History repeats. Worlds collide. Music evolves. Two and a half years ago Goldie became the first to take drum n' bass to a worldwide consumer audience with the epic 'Timeless', from out of the breath-taking innovations behind 'Inner City Life' and earlier breakbeat experiments 'Terminator' and 'Angel'. The rest is history, something no-one ever really expected or imagined with any level of realism.
This mysterious street urchin came in from the cold and made a lasting impact on British music, breathing life into a scene in danger of stagnation, creating an identity for a dangerously advanced and staggeringly un-exposed genre that was needed for any kind of 'logical progression'.
His story reads like
an everyday tale taken to radical extremes in all directions making it
so unique as a whole but so identifiable in mere scraps and slices. The
most extraordinary thing is Goldie's desire to exorcise the demons in his
head by expressing them through the most versatile musical style available
with seemingly no regard for losing touch with reality or the common people,
the listening masses. It's both sheer madness and undisputed courage that
this ambitious second album opens with an hour long piece 'Mother'. To
listen is to really feel as you are taking the deepest, most intricate
glimpse into Goldie's soul and to be honest it's not an appealing premise.
An entire hour will deter even the most ardent admirers of his music, but I tapped the bottle and after a nervous, difficult opening there is a beautiful track that illustrates Goldie's dark/light conflict like no other previous release from classical opus to sheer breakbeat genius. Timeless clearly provides the blueprint for what Goldie wanted to communicate all along and this is the interior to the first album's exterior outlook. However, you have to question 'Mother' and it's inclusion here and whether you'd ever listen to it more than once.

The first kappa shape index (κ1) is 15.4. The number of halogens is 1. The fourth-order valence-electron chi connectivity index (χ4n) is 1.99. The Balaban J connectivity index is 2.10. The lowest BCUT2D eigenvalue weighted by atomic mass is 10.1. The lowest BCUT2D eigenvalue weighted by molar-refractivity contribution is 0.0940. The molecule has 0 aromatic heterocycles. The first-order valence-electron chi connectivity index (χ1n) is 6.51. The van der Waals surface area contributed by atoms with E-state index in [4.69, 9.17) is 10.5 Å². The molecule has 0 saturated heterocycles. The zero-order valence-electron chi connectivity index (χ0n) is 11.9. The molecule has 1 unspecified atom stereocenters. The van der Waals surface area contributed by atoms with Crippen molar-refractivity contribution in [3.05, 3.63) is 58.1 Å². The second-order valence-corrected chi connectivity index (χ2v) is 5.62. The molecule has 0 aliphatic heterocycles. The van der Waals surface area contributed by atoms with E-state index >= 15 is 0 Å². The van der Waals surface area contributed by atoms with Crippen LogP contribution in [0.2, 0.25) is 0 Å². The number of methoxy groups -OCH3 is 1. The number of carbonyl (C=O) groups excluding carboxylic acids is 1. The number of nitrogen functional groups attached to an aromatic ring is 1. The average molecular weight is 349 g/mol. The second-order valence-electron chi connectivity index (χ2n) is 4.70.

With that epic endured there is a somewhat odd, Bowie-penned track with a similar edge called 'Truth' to follow.
Elsewhere we feel much more comfortable with the hits 'Temper Temper' and 'Digital' as familiar characters Noel Gallagher and KRS-One rubber-stamp their support. Tracks like 'I'll Be There For You' and 'Fury-The Origin' clearly display their hardcore junglist roots with commendable pride while the splendid jazz fusions evident in 'Believe', 'Dragonfly' and 'Crystal Clear' prove that the expansion of Goldie's musical mindscape pays dividends his way and ours.
'Chico-Death Of A Rock Star' is a suitable interlude, 'Letter Of Fate' and the finale 'Demonz' hark greater similarities with 'Timeless' and while at some points it becomes excruciatingly difficult to call between the two albums in terms of accessibility and excellence, at other times the cold reality is that Goldie is steadily sinking in his own idyllic abyss, striving for imperfection.
You can't fault the smooth, dynamic production behind this album, with young craftsman Optical on the knobs. Where it falters is the direction and the purpose, something Goldie is solely accountable for. His own agenda being perhaps too intrusive on the material. Of course it's his album, his 'car crash' so he states, but to invite us all along with him means taking an immense risk with far-reaching consequences. While he would abhor such comparisons Goldie may have gone the way of Tricky, taking his personal negations too far and thus alienating himself from much of his audience. A great shame when you consider the original impact the two of them had on the industry, with nothing to lose and all to gain, their raw eminence shone through in their work and their action. And that may be the most despairing thing. While Roni Size's 'New Forms' really was essential listening 'Saturnz Return' is a little too detachable, too far removed and out on a limb (but necessarily so it seems). It severs similar nerves as 'OK Computer' in places but perhaps for a more specific audience.
My advice is to take what you want from it and appreciate what you will because as exceptionally well produced, deep and substantial as 'Saturnz Return' is there's only so much you can express with clarity and dignity before we stray into that nightmare domain of egotistical art/arse dogma.
Goldie teeters on
the brink but inevitably triumphs and moves on, and his future is now his
to define. A personal victory has indeed been atoned, at an unclaifiable
cost. Now the only thing Goldie has to worry about is
whether the next enemy he takes on is himself.
7 out of 10